Because anodizing is a conversion coating, and relies on the aluminum substrate being converted to aluminum oxide, any defects in the aluminum will have marked effects on the quality of the anodizing. The basic rule to remember is that the aluminum finish must be consistent, clean and fully exposed for the anodic layer to form properly.

Common problems occur with welds, extrusions, cold or hot-worked areas, or poorly machined surfaces.

It is common for problems in the material or mechanical finish to have the appearance of a problem with the anodizing. Often material defects will look like chemical spotting or streaking, when the issue is material based. GIGO (garbage in, garbage out) is truer with anodizing than nearly any other finish. For the anodic layer to be perfect, the aluminum substrate has to be perfect as well.

This blemish looks very much like a chemical spot, but it isn't. It's a location where a locating pin inadvertently pushed up the sheet metal. The sheet was peened back into place by the machinist, but the cold work altered the material enough to change the color of the anodizing.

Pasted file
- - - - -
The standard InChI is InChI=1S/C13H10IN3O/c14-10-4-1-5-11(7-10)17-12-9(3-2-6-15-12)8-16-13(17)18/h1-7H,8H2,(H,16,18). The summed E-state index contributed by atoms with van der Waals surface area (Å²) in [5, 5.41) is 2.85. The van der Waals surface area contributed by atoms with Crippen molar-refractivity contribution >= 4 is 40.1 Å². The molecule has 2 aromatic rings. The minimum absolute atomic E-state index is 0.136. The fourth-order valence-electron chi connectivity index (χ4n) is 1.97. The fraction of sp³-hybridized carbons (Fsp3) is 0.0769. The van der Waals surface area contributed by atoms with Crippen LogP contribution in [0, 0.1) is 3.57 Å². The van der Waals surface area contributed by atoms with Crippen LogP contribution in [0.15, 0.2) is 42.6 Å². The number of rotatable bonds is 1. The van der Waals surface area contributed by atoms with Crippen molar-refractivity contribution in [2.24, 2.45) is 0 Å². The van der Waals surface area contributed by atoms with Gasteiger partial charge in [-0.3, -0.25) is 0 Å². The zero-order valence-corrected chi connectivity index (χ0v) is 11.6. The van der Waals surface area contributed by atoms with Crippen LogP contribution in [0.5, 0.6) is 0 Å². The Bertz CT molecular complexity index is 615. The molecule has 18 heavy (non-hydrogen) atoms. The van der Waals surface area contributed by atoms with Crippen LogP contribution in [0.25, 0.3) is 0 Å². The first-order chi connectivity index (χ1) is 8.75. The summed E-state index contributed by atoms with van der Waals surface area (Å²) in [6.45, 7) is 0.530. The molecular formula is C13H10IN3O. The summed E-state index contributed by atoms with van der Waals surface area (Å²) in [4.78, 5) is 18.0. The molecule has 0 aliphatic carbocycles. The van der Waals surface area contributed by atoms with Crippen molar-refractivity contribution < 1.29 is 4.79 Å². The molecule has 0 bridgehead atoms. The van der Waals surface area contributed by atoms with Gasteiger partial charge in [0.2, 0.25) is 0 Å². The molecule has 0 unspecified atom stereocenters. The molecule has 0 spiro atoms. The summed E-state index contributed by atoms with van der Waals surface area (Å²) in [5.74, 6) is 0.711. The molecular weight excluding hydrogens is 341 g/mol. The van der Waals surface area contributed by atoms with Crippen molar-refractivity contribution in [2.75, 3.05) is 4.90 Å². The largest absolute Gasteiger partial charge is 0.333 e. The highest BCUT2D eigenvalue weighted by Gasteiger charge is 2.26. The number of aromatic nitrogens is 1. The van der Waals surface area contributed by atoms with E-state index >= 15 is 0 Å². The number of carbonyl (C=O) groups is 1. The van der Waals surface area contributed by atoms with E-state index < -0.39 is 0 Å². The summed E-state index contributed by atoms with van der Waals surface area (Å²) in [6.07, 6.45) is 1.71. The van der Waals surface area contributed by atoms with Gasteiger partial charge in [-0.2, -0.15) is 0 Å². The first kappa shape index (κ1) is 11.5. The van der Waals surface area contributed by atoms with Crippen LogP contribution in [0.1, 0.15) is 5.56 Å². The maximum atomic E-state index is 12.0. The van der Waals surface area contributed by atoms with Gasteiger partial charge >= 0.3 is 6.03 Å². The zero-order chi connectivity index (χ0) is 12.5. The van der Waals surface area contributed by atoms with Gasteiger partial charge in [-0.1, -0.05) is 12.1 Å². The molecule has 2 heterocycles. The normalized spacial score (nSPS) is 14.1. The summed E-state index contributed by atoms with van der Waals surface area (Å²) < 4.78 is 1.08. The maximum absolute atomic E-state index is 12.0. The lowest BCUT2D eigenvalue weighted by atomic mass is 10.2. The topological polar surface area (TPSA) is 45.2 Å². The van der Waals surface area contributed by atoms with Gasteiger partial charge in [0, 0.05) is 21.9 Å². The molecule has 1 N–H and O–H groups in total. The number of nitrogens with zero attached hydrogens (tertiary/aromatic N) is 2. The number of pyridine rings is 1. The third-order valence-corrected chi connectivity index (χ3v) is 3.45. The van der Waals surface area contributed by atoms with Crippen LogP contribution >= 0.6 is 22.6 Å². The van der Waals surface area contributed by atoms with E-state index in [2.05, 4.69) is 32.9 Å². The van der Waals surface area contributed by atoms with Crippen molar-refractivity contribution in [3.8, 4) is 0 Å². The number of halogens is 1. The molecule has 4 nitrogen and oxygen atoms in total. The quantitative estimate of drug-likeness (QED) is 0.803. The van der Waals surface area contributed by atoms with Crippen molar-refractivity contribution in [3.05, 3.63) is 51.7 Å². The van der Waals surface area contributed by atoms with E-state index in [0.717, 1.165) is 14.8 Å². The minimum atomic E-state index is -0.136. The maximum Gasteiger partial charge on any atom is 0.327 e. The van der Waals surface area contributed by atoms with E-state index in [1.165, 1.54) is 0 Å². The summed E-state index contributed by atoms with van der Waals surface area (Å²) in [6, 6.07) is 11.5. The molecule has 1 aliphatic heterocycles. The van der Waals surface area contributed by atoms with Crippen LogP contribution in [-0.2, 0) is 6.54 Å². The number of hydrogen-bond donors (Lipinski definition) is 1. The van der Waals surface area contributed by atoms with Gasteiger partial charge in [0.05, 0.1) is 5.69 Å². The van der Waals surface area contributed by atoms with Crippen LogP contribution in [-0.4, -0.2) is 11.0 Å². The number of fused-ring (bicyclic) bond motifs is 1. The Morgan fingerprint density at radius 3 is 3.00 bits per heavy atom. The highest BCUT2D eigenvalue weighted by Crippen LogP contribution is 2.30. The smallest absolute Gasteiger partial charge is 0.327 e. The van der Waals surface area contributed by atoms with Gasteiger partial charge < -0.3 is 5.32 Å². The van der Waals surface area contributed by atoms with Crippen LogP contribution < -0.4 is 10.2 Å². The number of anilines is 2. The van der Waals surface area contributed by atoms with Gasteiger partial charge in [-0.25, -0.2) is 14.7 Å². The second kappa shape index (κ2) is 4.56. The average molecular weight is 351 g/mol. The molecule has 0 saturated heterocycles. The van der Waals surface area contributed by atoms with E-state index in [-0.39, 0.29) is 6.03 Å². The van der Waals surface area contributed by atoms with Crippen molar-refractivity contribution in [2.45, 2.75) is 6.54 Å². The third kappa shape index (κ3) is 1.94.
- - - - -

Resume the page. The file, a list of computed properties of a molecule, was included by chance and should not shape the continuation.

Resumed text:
This blemish looks very much like a chemical spot, but it isn’t. It’s a location where a locating pin inadvertently pushed up the sheet metal. The sheet was peened back into place by the machinist, but the cold work altered the material enough to change the color of the anodizing.

This dark spotting looks like something amiss in the anodizing tank, but it was actually caused by overly dirty water in a vibratory tumbler. The dirty media was imbedded into the aluminum finish, causing blotchy areas.
This dark spotting looks like something amiss in the anodizing tank, but it was actually caused by overly dirty water in a vibratory tumbler. The dirty media was embedded into the aluminum finish, causing blotchy areas.

Uncharacteristically, the welds on this bike frame caused little change in the anodizing color. However, poor sanding and left over spots of bondo create a surface finish that shows unanodized blotches and mechanical scratches.
Uncharacteristically, the welds on this bike frame caused little change in the anodizing color. However, poor sanding and left over spots of Body Filler create a surface finish that shows un-anodized blotches and mechanical scratches.

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